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Tundras have cold, windy climates with low levels of rainfall. Snow is nearly always on the ground, except during summer. The latitudinal range of the tundra is from 60 to 75 degrees north.


The food chain in the tundra consists of carnivores, herbivores and insects. Carnivores, because they are meat eaters, are at the top of the tundra food chain. Insects are at the bottom of the food chain, and herbivores fall in the middle of the chain.


Natural resources in the tundra include plants, animals, such as caribou, elk and foxes and sources of energy including uranium and oil. Natural resources refer to usable items deriving from nature, instead of undergoing an artificial manufacturing process in human hands. These resources range from


A selection of animals that live in the tundra include polar bears, arctic foxes, arctic hares, caribou, lemmings, snowy owls and musk oxen. Of all biome types, the tundra is the coldest, and its name comes from the Finnish word "tunturia," meaning "treeless plain."


The few plants that grow in a tundra biome have adapted by remaining dormant in the long, extremely cold winter season and taking advantage of the short summer months to grow and propagate. The plants have shallow roots, are able to perform photosynthesis even in cold temperatures and have small lea


A desert and a tundra are similar in that both of these regions receive little precipitation, have somewhat limited vegetation and experience cold temperatures at night. Along with forest, aquatic and grassland, tundra and desert are among the five major biomes on Earth.


The Toyota Tundra features styled steel wheels, dual zone automatic climate control, an attractive interior and exterior design, a star safety system and good camera and display audio. Other features include excellent brakes, large storage capacity and an electronic exhaust system.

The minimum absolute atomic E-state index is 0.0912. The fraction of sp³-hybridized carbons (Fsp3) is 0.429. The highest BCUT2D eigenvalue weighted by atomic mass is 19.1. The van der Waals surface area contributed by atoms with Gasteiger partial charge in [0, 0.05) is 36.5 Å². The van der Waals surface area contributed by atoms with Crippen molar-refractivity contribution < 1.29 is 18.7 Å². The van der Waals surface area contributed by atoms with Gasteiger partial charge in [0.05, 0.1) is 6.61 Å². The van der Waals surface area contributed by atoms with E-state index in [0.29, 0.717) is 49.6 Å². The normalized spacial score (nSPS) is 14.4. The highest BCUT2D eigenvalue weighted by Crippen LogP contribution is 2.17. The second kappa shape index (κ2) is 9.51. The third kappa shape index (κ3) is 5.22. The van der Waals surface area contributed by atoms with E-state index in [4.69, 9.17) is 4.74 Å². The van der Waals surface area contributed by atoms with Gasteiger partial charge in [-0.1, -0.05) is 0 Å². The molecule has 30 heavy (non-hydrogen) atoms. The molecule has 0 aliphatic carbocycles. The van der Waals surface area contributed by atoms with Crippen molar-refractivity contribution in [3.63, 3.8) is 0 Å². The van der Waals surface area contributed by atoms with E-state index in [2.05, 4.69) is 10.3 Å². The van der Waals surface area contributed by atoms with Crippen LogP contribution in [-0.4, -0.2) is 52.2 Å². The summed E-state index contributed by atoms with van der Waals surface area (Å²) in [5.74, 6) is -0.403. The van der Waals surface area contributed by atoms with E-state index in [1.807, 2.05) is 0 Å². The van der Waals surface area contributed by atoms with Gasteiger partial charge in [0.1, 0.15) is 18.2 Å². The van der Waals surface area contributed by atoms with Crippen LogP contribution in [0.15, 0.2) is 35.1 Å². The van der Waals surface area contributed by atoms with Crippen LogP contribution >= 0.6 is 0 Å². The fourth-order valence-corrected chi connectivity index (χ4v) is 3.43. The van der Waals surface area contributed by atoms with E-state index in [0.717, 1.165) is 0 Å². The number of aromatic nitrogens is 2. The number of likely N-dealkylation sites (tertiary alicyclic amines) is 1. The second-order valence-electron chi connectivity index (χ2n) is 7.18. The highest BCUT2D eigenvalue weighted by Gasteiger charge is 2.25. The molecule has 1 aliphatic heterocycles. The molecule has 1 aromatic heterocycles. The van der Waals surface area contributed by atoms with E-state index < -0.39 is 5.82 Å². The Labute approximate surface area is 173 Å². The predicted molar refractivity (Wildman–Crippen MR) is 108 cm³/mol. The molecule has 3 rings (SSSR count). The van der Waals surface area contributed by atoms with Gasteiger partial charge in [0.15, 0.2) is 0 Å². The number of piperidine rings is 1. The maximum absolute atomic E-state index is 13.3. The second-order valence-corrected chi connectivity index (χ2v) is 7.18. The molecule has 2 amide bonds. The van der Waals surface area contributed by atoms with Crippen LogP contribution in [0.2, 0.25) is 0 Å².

The tundra's primary consumers are herbivores such as musk oxen, lemmings, caribou and arctic hares that consume grass, moss and lichen. These animals provide food for the secondary consumers, which are predators like arctic foxes and polar bears.


The food chain in the Arctic tundra consists of many different large and small animals, plants and insects. Predators like wolves, owls, foxes and polar bears occupy the top of the food chain in the Arctic tundra. These predators prey on plant eaters and herbivores such as hares, caribou and lemming


Tundra fires tend to occur naturally in the area, but climate change may also contribute to the greater intensity of recent phenomena. University of Illinois plant biology professor Feng Sheng Hu claims a dramatic, nonlinear relationship occurs between climate conditions and tundra fires that make d